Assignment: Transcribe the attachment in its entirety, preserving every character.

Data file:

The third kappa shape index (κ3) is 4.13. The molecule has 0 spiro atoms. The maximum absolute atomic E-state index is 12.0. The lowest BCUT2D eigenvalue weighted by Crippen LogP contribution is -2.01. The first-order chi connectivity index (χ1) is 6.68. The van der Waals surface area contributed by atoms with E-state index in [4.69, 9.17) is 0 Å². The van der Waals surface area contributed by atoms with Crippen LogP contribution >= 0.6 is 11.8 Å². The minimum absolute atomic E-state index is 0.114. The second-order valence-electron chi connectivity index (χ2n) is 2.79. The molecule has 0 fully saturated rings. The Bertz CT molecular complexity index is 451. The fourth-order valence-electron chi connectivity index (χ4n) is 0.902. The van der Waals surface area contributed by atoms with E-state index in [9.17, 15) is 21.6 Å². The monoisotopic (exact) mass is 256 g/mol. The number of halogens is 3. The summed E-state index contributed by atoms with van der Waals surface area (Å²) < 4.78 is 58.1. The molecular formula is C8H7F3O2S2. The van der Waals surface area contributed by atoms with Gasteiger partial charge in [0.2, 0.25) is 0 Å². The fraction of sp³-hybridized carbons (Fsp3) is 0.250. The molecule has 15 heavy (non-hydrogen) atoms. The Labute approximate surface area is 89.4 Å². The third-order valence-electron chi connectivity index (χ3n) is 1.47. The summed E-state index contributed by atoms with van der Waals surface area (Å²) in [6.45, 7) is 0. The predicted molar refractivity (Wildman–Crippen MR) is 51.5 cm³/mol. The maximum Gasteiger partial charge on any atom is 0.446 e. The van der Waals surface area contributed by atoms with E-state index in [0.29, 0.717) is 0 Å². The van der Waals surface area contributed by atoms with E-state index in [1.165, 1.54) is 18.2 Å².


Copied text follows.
The third kappa shape index (κ3) is 4.13. The molecule has 0 spiro atoms. The maximum absolute atomic E-state index is 12.0. The lowest BCUT2D eigenvalue weighted by Crippen LogP contribution is -2.01. The first-order chi connectivity index (χ1) is 6.68. The van der Waals surface area contributed by atoms with E-state index in [4.69, 9.17) is 0 Å². The van der Waals surface area contributed by atoms with Crippen LogP contribution >= 0.6 is 11.8 Å². The minimum absolute atomic E-state index is 0.114. The second-order valence-electron chi connectivity index (χ2n) is 2.79. The molecule has 0 fully saturated rings. The Bertz CT molecular complexity index is 451. The fourth-order valence-electron chi connectivity index (χ4n) is 0.902. The van der Waals surface area contributed by atoms with E-state index in [9.17, 15) is 21.6 Å². The monoisotopic (exact) mass is 256 g/mol. The number of halogens is 3. The summed E-state index contributed by atoms with van der Waals surface area (Å²) < 4.78 is 58.1. The molecular formula is C8H7F3O2S2. The van der Waals surface area contributed by atoms with Gasteiger partial charge in [0.2, 0.25) is 0 Å². The fraction of sp³-hybridized carbons (Fsp3) is 0.250. The molecule has 15 heavy (non-hydrogen) atoms. The Labute approximate surface area is 89.4 Å². The third-order valence-electron chi connectivity index (χ3n) is 1.47. The summed E-state index contributed by atoms with van der Waals surface area (Å²) in [6.45, 7) is 0. The predicted molar refractivity (Wildman–Crippen MR) is 51.5 cm³/mol. The maximum Gasteiger partial charge on any atom is 0.446 e. The van der Waals surface area contributed by atoms with E-state index in [0.29, 0.717) is 0 Å². The van der Waals surface area contributed by atoms with E-state index in [1.165, 1.54) is 18.2 Å².